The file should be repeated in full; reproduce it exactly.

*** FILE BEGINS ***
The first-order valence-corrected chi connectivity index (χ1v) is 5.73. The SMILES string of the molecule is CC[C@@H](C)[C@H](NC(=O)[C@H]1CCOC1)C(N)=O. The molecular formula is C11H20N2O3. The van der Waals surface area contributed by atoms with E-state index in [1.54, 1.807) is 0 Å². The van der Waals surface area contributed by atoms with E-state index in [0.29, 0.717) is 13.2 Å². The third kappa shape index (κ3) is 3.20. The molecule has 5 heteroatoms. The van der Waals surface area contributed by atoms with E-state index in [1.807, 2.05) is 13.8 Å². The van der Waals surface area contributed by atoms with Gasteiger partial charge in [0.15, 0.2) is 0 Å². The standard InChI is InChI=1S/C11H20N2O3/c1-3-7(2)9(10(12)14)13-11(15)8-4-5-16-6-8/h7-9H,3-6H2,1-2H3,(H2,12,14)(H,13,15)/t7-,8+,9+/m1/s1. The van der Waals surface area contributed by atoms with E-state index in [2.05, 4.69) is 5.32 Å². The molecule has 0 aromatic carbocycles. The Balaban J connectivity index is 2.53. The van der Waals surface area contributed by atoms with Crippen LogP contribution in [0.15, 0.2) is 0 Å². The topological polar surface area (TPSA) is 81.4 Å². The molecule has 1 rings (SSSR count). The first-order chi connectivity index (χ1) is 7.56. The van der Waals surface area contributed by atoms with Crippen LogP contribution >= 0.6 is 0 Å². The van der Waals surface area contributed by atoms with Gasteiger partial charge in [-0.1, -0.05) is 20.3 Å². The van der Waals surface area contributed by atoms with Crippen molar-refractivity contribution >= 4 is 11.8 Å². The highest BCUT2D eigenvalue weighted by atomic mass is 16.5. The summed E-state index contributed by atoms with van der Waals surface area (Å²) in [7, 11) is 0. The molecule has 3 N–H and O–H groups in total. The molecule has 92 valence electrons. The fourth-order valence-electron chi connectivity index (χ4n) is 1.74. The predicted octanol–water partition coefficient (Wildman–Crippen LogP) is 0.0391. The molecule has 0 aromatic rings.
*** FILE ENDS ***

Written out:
The first-order valence-corrected chi connectivity index (χ1v) is 5.73. The SMILES string of the molecule is CC[C@@H](C)[C@H](NC(=O)[C@H]1CCOC1)C(N)=O. The molecular formula is C11H20N2O3. The van der Waals surface area contributed by atoms with E-state index in [1.54, 1.807) is 0 Å². The van der Waals surface area contributed by atoms with E-state index in [0.29, 0.717) is 13.2 Å². The third kappa shape index (κ3) is 3.20. The molecule has 5 heteroatoms. The van der Waals surface area contributed by atoms with E-state index in [1.807, 2.05) is 13.8 Å². The van der Waals surface area contributed by atoms with Gasteiger partial charge in [0.15, 0.2) is 0 Å². The standard InChI is InChI=1S/C11H20N2O3/c1-3-7(2)9(10(12)14)13-11(15)8-4-5-16-6-8/h7-9H,3-6H2,1-2H3,(H2,12,14)(H,13,15)/t7-,8+,9+/m1/s1. The van der Waals surface area contributed by atoms with E-state index in [2.05, 4.69) is 5.32 Å². The molecule has 0 aromatic carbocycles. The Balaban J connectivity index is 2.53. The van der Waals surface area contributed by atoms with Crippen LogP contribution in [0.15, 0.2) is 0 Å². The topological polar surface area (TPSA) is 81.4 Å². The molecule has 1 rings (SSSR count). The first-order chi connectivity index (χ1) is 7.56. The van der Waals surface area contributed by atoms with Crippen LogP contribution >= 0.6 is 0 Å². The van der Waals surface area contributed by atoms with Gasteiger partial charge in [-0.1, -0.05) is 20.3 Å². The van der Waals surface area contributed by atoms with Crippen molar-refractivity contribution >= 4 is 11.8 Å². The highest BCUT2D eigenvalue weighted by atomic mass is 16.5. The summed E-state index contributed by atoms with van der Waals surface area (Å²) in [7, 11) is 0. The molecule has 3 N–H and O–H groups in total. The molecule has 92 valence electrons. The fourth-order valence-electron chi connectivity index (χ4n) is 1.74. The predicted octanol–water partition coefficient (Wildman–Crippen LogP) is 0.0391. The molecule has 0 aromatic rings.